8 tips on how to impress senior leaders across cultures

The dilemma is a common one. You’re dealing with leaders at the highest level and you want to impress. But how do you achieve this without appearing too aggressive, or too timid, or even disrespectful? Knowing a little about the individual helps, of course, as does doing your homework on the company culture. But in a broader context, you also need to understand the national culture and how it affects the role of leadership.

  1. In Japan, understand the value of silence when dealing with senior executives. Silence allows the harmony in the room to be preserved; it provides time to think and formulate a response; and it is a sign of possessing wisdom and self-control. Never try to fill a silent pause with chatter. Remember that Japan is a group-orientated culture. While you should make initial eye contact with the most senior person in the room to acknowledge their status in the hierarchy, do not try to appeal to them as an individual, but to your Japanese counterparts as a whole.
  2. German companies can have fairly steep hierarchies and it is important to show respect to those at the top – and to understand that many German business leaders have arrived where they are thanks to their technical expertise. Do not be over-familiar. Certainly do not use first-name terms. Be prepared to back up your case with a solid technical argument. Present your case in the context of the rules and structures favored by German leaders and communicate in a direct and explicit way.
  3. In South Korea, a leader is seen as similar to the head of the family, or clan. Leaders with family connections to the company are all the more powerful and respected and will adopt a paternalistic style. South Korean leaders will formulate and accept detailed plans but use these to build consensus and then, most likely, adapt them. Foreign executives dealing with South Korean leaders therefore need to show flexibility. Korean companies also place strong emphasis on corporate social responsibility so showing an understanding of CSR and its relevance will create a good impression.
  4. Kenyan leaders are treated by subordinates as wise, paternalistic elders. While you, as the foreign executive, may not share this cultural viewpoint, you should still treat business leaders with respect and a level of deference. Value is placed on honor and saving face. Decisions are made from the top down and the leader’s opinions are rarely questioned. However senior you are, you may still be kept waiting by your Kenyan counterpart when it comes to turning up for meetings, or making decisions.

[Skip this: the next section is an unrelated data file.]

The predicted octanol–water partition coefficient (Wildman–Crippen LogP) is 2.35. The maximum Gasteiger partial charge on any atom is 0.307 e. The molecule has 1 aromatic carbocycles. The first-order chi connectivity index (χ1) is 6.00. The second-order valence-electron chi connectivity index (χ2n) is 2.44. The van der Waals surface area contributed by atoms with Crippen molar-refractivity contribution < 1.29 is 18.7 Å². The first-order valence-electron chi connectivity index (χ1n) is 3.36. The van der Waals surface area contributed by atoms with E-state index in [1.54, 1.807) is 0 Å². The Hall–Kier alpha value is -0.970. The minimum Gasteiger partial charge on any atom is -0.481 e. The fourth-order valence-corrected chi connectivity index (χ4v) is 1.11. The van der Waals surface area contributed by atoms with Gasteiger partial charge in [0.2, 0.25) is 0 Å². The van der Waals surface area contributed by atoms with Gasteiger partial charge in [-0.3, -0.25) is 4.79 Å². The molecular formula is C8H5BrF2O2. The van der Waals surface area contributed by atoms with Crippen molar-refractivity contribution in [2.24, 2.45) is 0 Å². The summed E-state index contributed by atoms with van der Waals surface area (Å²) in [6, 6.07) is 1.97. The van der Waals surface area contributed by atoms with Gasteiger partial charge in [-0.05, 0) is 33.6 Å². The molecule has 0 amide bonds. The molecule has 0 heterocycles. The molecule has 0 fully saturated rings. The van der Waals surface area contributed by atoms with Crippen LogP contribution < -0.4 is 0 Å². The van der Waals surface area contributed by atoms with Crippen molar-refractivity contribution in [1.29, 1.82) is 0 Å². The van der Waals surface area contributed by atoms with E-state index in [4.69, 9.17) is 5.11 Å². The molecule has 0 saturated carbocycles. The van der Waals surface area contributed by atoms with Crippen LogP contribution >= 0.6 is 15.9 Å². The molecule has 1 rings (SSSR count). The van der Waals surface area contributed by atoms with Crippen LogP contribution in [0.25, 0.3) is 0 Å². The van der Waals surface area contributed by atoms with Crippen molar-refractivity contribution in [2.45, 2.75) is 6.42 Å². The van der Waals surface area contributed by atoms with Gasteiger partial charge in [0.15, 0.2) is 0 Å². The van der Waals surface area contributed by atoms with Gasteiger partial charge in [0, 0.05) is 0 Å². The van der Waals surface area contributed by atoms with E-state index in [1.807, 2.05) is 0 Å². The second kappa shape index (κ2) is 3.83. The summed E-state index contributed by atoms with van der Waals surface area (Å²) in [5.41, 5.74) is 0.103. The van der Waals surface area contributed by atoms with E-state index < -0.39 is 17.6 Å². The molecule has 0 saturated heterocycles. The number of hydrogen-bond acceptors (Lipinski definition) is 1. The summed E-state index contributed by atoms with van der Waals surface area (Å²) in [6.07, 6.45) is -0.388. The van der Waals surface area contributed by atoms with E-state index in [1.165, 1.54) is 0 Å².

5. In Thailand, leaders come across as authoritarian and autocratic, but the ultimate goal is to preserve harmony. Thai businesses have steep hierarchies. You will need to build a relationship with an individual and their company before doing business – and they will want to place you within your own hierarchy so they can understand how you should be treated. Even when dealing with executives of similar status, focus on saving face and avoiding direct confrontation. If you are going to attempt the wai (the bow offered as a traditional Thai greeting, hands clasped in the prayer position), be aware that the most junior person bows first, and the depth of the bow is related to the seniority of the other person.
  6. In the USA, successful leaders are dynamic, decisive, inspiring and profit-orientated. When dealing with senior executives, show respect without coming across as indecisive, or apologetic. Keep sight of your personal brand; you need to make an impression. Be polite and deferential, yes, but make sure you sound informed and decisive. Do not be too familiar; just because you are in a culture where structures are flat and everybody is on first-name terms, you should not treat senior executives as your new best friend.
  7. Australians value leaders who are charismatic, accessible, inspiring and participative but don’t assume all Australian leaders are similar; a growing Asian population in Australia has considerable power in business and some leaders may display more Confucian Asian traits than Western.
  8. In Saudi Arabia and to an extent, other Arab cultures, a leader’s position is related to family connections, status and age as much as their job title. Relationship building is essential. Impress senior leaders by dressing smartly, showing respect, following protocol (for example, observing a formal seating arrangement around the table and using the correct terms of address). Be patient when meetings are interrupted, maintain face at all time and negotiate hard but with respect. Prepare to make concessions to allow others to save face. Always make sure you are dealing with the most senior person as they are invariably, after consultation with other stakeholders, the decision maker.

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About the Author

Sue Bryant

Sue Bryant is an award-winning writer and editor specialising in global business culture and travel.

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